The Maya civilization, which occupied much of modern-day Mexico and Central America, collapsed rapidly between 800 and 1000 AD. This collapse has often puzzled archaeologists. There hasn’t been a clear explanation for why the society collapsed, which was known for its sophisticated calendar system and pyramid construction.
The scientists published their findings in the journal Science and they indicate that the collapse was due to extreme climate changes. The scientists analyzed 2,000-year-old stalagmites from a cave in southern Belize and studied archaeological records. Palaeoclimatologist Douglas Kennett of Pennsylvania State University in University Park and his colleagues think that unusual rainfall patterns accelerated the fall of the Maya people.
The team estimated rainfall in the Mayan lowlands by measuring oxygen isotopes incorporated into the stalagmite from rainwater, which had seeped into the cave from above. These precipitation levels were tied to specific dates by measuring the rate of radioactive isotopes in the stalagmite.
Unusually high rainfall promoted a population boom between 440 and 660 AD. There were also protracted dry conditions between 660 and 1000 AD, which aligns with a period of political instability among the Maya.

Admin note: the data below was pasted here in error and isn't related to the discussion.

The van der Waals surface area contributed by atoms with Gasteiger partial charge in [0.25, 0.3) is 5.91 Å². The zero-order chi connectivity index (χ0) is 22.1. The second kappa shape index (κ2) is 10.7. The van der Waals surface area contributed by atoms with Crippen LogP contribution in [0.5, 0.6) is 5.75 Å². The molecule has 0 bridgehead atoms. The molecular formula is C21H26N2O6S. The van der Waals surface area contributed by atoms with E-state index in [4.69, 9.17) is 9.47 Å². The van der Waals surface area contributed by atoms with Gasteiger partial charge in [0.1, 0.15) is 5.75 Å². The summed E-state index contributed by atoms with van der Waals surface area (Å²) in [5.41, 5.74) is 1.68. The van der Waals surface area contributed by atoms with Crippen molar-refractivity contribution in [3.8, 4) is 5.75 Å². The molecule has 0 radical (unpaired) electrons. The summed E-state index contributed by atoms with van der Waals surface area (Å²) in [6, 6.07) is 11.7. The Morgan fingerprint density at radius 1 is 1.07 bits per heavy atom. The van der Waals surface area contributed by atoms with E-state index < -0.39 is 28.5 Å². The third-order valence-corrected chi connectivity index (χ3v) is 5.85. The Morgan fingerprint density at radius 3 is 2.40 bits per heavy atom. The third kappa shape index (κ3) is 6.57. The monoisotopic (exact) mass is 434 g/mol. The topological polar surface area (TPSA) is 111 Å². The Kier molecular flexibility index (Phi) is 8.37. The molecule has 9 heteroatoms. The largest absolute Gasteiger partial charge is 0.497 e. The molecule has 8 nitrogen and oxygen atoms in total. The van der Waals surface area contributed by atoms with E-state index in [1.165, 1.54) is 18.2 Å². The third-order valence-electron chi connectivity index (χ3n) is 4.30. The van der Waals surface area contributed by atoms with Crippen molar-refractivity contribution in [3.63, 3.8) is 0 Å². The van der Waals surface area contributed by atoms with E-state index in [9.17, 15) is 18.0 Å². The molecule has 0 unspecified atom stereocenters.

Kennett’s error margins are between 1 and 17 years. Previously, they were about 100 years in carbon-dating efforts. Drought was a key factor, but some researchers believe that the relative rainfall inferred from the stalagmite should be calibrated against actual recorded precipitation, which is available for the modern segment of the stalagmite.
Some palaeoclimatologists are skeptical of the team’s association of climate change with cultural records, but the study could have important implications for climate modeling because it seems to indicate that extreme droughts may have occurred 1,000 years ago.
Reference: “Development and Disintegration of Maya Political Systems in Response to Climate Change” by Douglas J. Kennett, Sebastian F. M. Breitenbach, Valorie V. Aquino, Yemane Asmerom, Jaime Awe, James U.L. Baldini, Patrick Bartlein, Brendan J. Culleton, Claire Ebert, Christopher Jazwa, Martha J. Macri, Norbert Marwan, Victor Polyak, Keith M. Prufer, Harriet E. Ridley, Harald Sodemann, Bruce Winterhalder and Gerald H. Haug, 9 November 2012, Science.